With the presidential election less than six months away, election officials are scrambling to purge polling places of the hanging chads, butterfly ballots, and other paper-related problems that plagued the 2000 contest. New touch-screen machines have already been deployed in 27 states.
But as the California primary proved in March, such e-voting systems have flaws of their own. Problems with smart card readers kept 36 precincts in San Diego from opening on time. Orange County poll workers unfamiliar with the system gave voters ballots for the wrong districts, invalidating 7000 votes. As a result, the state's election committee leaders asked California's secretary of state to decertify paperless touch-screen machines so that they can't be used in November's general election.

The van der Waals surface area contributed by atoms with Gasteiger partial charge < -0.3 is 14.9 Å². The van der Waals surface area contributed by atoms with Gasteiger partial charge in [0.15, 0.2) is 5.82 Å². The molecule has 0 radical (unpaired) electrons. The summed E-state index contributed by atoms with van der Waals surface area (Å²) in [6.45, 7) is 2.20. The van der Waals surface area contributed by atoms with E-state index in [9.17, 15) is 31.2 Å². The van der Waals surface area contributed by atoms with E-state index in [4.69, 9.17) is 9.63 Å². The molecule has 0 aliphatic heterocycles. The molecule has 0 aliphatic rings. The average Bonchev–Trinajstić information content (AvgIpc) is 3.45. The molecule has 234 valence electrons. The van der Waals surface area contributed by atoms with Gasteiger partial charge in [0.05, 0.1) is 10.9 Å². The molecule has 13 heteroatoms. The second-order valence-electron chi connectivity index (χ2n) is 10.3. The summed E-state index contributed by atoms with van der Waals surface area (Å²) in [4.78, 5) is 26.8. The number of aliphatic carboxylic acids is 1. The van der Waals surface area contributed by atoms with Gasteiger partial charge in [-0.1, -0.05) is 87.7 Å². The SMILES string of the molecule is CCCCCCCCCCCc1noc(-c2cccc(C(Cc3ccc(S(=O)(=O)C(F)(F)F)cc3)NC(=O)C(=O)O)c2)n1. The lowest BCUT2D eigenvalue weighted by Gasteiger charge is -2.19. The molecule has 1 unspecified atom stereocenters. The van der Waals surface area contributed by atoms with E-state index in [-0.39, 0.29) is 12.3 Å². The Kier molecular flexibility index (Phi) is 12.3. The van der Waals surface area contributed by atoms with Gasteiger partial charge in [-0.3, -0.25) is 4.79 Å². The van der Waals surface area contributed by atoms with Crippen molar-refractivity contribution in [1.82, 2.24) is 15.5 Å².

Ready or not, new touch-screen voting machines will be in thousands of voting booths this fall. The federal Help America Vote Act of 2002 supplied nearly $4 billion in funding to replace punch-card and lever machines, but mandated that states receiving the funds must replace those machines by this November.
The aging machines' error rates--aggravated by their inability to clearly log the voter's intent (Florida's notorious "hanging chad" problem)--are so high that in 2000 the number of votes separating Bush and Gore was less than the margin of error in the count. But according to MIT professor Ted Selker, cochair of the Caltech-MIT Voting Technology Project, touch-screen replacements aren't faring better than paper-based systems.